Discussing this with some colleagues at work, it became evident that this is the usual behaviour – you can create as many accounts as you like for the same email address, as long as the passwords are different.  Moreover, creating the account does not require the email address to be confirmed!  So this means anyone can create an account on Amazon with my email address.

Now, I don’t think this in itself is a massive security hole since the new account doesn’t have access to any privileged data, but at the very least someone malicious could try to do some nasty things.  For example, they could create a lot of accounts against a target email address with common passwords, and hope that the victim accidentally logs in with the wrong one and, not realising their mistake, re-enters their details and makes a purchase.  The user probably wouldn’t notice since the confirmation will get sent to their email address as expected.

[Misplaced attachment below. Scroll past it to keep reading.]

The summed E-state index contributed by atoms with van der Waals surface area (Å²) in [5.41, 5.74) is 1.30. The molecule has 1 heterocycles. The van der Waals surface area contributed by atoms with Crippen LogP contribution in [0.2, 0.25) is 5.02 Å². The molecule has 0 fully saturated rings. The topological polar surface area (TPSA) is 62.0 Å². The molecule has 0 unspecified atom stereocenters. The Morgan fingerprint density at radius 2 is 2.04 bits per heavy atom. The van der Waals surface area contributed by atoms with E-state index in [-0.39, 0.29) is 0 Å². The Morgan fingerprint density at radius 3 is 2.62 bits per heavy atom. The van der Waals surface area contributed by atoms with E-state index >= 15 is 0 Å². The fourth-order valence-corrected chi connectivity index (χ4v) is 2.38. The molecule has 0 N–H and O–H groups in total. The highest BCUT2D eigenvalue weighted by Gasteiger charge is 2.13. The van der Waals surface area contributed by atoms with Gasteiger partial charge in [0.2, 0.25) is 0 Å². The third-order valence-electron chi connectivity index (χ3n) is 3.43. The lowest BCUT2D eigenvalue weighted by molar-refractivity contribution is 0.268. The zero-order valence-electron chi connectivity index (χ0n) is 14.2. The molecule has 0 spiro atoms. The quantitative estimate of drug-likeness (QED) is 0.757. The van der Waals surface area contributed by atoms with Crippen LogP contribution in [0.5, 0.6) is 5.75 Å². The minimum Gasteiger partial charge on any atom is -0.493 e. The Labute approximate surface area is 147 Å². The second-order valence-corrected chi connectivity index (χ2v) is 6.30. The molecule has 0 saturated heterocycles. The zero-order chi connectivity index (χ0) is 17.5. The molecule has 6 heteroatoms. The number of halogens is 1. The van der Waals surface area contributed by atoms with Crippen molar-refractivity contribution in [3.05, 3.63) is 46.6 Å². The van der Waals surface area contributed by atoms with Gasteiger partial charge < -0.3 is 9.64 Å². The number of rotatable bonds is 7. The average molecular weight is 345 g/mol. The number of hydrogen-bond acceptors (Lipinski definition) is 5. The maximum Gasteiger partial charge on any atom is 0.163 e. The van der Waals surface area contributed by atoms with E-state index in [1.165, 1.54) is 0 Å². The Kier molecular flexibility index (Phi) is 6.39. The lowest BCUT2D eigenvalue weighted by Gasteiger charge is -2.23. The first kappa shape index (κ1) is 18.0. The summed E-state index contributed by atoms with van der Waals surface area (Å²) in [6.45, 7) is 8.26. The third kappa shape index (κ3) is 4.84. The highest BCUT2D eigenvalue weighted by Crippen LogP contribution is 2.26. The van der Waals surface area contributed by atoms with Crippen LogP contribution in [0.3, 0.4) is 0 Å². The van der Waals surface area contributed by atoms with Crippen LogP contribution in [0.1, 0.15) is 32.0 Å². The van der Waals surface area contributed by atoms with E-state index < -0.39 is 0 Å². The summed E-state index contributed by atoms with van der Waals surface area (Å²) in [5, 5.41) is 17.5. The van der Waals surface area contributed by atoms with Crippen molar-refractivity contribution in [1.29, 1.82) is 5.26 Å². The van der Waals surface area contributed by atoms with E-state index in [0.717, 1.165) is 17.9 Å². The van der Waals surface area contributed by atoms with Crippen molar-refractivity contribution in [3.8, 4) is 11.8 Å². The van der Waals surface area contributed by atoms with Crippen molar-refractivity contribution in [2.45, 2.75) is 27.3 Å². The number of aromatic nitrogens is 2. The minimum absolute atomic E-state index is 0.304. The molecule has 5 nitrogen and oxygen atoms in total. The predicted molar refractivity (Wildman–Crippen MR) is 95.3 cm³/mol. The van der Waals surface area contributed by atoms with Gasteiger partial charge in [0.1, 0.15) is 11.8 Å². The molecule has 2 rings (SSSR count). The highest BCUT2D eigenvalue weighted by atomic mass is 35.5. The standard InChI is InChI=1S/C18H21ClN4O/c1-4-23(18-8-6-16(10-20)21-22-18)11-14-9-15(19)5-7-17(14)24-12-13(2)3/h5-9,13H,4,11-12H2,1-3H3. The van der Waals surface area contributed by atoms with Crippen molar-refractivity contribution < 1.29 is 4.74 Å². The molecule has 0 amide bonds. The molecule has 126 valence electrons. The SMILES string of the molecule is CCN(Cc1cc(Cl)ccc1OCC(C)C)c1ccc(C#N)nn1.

I put these points to Amazon in a customer services enquiry, and for the most part I got the expected fob-off:

Please rest assured that Your Account is secure.

In the event of Malicious creating accounts with obvious passwords in the hope that someone will accidentally type the wrong one and enter their credit card details into an account,Our secure server software encrypts all your personal information including credit or debit card number, name and address. The encryption process takes the characters you enter and converts them into bits of code that are then securely transmitted over the Internet.